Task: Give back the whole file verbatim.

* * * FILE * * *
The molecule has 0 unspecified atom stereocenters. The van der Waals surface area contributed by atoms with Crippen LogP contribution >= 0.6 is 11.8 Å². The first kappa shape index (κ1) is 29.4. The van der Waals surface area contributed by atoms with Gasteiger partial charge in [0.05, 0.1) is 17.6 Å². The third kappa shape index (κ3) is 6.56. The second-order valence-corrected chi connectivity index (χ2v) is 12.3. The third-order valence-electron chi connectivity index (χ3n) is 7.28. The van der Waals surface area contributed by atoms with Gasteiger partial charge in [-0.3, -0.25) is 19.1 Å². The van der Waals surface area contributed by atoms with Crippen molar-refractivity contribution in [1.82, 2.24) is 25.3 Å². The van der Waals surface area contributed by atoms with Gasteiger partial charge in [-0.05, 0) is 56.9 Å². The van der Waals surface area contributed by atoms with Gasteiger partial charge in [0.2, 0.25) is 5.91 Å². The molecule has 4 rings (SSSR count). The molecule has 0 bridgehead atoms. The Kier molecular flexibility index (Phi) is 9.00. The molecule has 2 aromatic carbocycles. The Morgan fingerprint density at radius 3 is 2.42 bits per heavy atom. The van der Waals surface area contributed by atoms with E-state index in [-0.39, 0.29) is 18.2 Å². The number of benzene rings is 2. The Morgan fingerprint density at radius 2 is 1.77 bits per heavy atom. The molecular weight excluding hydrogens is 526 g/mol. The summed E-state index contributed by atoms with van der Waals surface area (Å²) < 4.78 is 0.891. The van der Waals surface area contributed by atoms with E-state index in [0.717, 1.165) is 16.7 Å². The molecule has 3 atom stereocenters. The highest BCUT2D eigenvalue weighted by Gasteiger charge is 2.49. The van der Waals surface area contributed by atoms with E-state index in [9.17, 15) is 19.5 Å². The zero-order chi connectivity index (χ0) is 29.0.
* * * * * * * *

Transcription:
The molecule has 0 unspecified atom stereocenters. The van der Waals surface area contributed by atoms with Crippen LogP contribution >= 0.6 is 11.8 Å². The first kappa shape index (κ1) is 29.4. The van der Waals surface area contributed by atoms with Gasteiger partial charge in [0.05, 0.1) is 17.6 Å². The third kappa shape index (κ3) is 6.56. The second-order valence-corrected chi connectivity index (χ2v) is 12.3. The third-order valence-electron chi connectivity index (χ3n) is 7.28. The van der Waals surface area contributed by atoms with Gasteiger partial charge in [-0.3, -0.25) is 19.1 Å². The van der Waals surface area contributed by atoms with Crippen molar-refractivity contribution in [1.82, 2.24) is 25.3 Å². The van der Waals surface area contributed by atoms with Gasteiger partial charge in [-0.05, 0) is 56.9 Å². The van der Waals surface area contributed by atoms with Gasteiger partial charge in [0.2, 0.25) is 5.91 Å². The molecule has 4 rings (SSSR count). The molecule has 0 bridgehead atoms. The Kier molecular flexibility index (Phi) is 9.00. The molecule has 2 aromatic carbocycles. The Morgan fingerprint density at radius 3 is 2.42 bits per heavy atom. The van der Waals surface area contributed by atoms with E-state index in [-0.39, 0.29) is 18.2 Å². The number of benzene rings is 2. The Morgan fingerprint density at radius 2 is 1.77 bits per heavy atom. The molecular weight excluding hydrogens is 526 g/mol. The summed E-state index contributed by atoms with van der Waals surface area (Å²) < 4.78 is 0.891. The van der Waals surface area contributed by atoms with E-state index in [0.717, 1.165) is 16.7 Å². The molecule has 3 atom stereocenters. The highest BCUT2D eigenvalue weighted by Gasteiger charge is 2.49. The van der Waals surface area contributed by atoms with E-state index in [9.17, 15) is 19.5 Å². The zero-order chi connectivity index (χ0) is 29.0.